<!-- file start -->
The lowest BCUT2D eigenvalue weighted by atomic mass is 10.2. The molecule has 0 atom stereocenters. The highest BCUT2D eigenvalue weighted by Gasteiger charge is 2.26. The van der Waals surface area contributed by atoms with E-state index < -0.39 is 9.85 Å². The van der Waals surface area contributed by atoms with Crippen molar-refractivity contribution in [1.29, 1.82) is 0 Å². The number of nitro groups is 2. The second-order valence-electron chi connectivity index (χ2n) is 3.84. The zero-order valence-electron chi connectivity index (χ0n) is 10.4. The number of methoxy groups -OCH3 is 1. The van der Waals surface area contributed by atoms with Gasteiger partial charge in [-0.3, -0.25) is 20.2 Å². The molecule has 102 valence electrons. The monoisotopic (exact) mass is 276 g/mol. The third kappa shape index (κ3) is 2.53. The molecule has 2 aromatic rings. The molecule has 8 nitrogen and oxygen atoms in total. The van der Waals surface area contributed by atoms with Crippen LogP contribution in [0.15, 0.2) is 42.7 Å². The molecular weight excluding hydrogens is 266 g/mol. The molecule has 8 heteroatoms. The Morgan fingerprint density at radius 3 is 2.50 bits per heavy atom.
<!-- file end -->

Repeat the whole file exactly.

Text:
The lowest BCUT2D eigenvalue weighted by atomic mass is 10.2. The molecule has 0 atom stereocenters. The highest BCUT2D eigenvalue weighted by Gasteiger charge is 2.26. The van der Waals surface area contributed by atoms with E-state index < -0.39 is 9.85 Å². The van der Waals surface area contributed by atoms with Crippen molar-refractivity contribution in [1.29, 1.82) is 0 Å². The number of nitro groups is 2. The second-order valence-electron chi connectivity index (χ2n) is 3.84. The zero-order valence-electron chi connectivity index (χ0n) is 10.4. The number of methoxy groups -OCH3 is 1. The van der Waals surface area contributed by atoms with Gasteiger partial charge in [-0.3, -0.25) is 20.2 Å². The molecule has 102 valence electrons. The monoisotopic (exact) mass is 276 g/mol. The third kappa shape index (κ3) is 2.53. The molecule has 2 aromatic rings. The molecule has 8 nitrogen and oxygen atoms in total. The van der Waals surface area contributed by atoms with Crippen LogP contribution in [0.15, 0.2) is 42.7 Å². The molecular weight excluding hydrogens is 266 g/mol. The molecule has 8 heteroatoms. The Morgan fingerprint density at radius 3 is 2.50 bits per heavy atom.